While using my Hackintosh today, I noticed that I only ever have the minimum frequency (800mhz, 8x100bclk) and the maximum non-turbo frequency (2.8Ghz, 28x100bclk) for my Intel i5-4440S. I was using iStat Menus to check this info and based on this, I spent a great deal of time trying to figure out how to make it work properly. I only learned much later that most utilities only report the min and max frequency and nothing in between.

Initially I tried changing the smbios to iMac 14,1 since that is closer to my system than the MacMini 6,2 definition; the iMac is Haswell and the MacMini is Ivy Bridge. Eventually I stumbled onto http://www.tonymacx86.com/mavericks-desktop-support/128926-mavericks-native-cpu-igpu-power-management.html – a complete guide to enable proper CPU power management and well as the correct utilities to check with.

I downloaded the ssdtPRGen.sh script to generate an SSDT file to enable the proper CPU power management:

This generated the following output:

You can see in the output above that it correctly detected and generated the missing P states in-between the min and max frequencies as well as the turbo frequencies.

Since I originally used the Multibeast option “Patched AppleIntelCPUPowerManagement”, I restored the original AppleIntelCPUPowerManagement.kext from my Unibeast installer.  Then I used Chameleon Wizard to disable the “Generate P-States” and “Generate C-States” options and enable “Drop SSDT” so the ssdt.aml generated earlier is loaded by the bootloader (ssdt.aml needs to be copied to your /Extra folder, which ssdtPRGen.sh will do for you).

The Intel Power Gadget and AppleIntelCPUManagementInfo.kext can be used to verify whether or not power management has been correctly enabled. Below you can see the outputs from my system:

Hackintosh – Asrock Z87E-ITX and OS X 10.10 (Yosemite)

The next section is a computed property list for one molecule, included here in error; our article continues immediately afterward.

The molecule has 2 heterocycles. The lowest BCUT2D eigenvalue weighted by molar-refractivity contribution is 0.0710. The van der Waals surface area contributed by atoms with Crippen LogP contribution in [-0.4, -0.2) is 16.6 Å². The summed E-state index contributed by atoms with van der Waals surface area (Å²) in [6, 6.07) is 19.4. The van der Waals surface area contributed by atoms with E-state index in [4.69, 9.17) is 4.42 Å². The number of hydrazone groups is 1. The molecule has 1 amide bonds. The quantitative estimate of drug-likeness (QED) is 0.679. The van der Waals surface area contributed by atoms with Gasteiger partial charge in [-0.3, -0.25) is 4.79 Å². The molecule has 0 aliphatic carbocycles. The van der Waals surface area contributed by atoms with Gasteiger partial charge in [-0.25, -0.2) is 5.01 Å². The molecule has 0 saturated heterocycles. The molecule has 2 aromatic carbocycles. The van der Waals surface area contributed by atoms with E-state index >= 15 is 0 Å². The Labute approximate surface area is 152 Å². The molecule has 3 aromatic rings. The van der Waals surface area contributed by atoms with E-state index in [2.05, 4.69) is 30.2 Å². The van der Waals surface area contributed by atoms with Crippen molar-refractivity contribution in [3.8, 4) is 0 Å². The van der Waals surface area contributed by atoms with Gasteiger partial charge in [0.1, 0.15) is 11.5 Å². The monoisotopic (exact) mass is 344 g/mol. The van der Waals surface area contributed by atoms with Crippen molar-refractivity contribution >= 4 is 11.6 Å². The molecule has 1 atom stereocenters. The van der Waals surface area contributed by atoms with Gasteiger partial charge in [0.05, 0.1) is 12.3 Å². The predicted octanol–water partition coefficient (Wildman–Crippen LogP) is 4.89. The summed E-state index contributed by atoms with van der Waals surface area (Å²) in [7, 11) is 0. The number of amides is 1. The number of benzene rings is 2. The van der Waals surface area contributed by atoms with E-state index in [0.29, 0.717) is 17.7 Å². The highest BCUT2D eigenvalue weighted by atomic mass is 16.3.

I’ve successfully upgraded my Hackintosh to OS X 10.10 and everything works the same as before. The process was basically the same as my original Mavericks install. All you need is to create the Unibeast USB installer by following http://www.tonymacx86.com/445-unibeast-install-os-x-yosemite-any-supported-intel-based-pc.html. It is important to note that the new Yosemite based installer seems to have removed the option “Restore System from Backup”; so you will to keep your older Mavericks based Unibeast USB for doing full Time Machine restores.

Initially I had trouble with FakeSMC and audio not working; turns out this was because I forgot to check the new option in Multibeast for “Kext Dev Mode”. After reinstalling with that option enabled, sensor monitoring and audio was working.

Hackintosh build update and gallery

It’s been over a week since getting my Hackintosh up and running; ever since downgrading to v2.4.14 of the AppleIntelE1000e kext I haven’t had any issues. Everything works and it feels like a real Mac.

Below are some pictures of my build; I installed a Noctua NH-U9B SE2 for as CPU cooler and added a pair of Noctua NF-S12A PWM fans at the bottom. Everything is arranged to blow up from the bottom. The NF-S12As are controlled by PWM and set to ~900 RPM; unfortunately the Z87E-ITX doesn’t appear to support voltage based controls for 3 pin fans attached to the CPU fan header. I set the CPU fan to run at full speed and used the low noise adapter to lower the CPU fans to ~1100 RPM.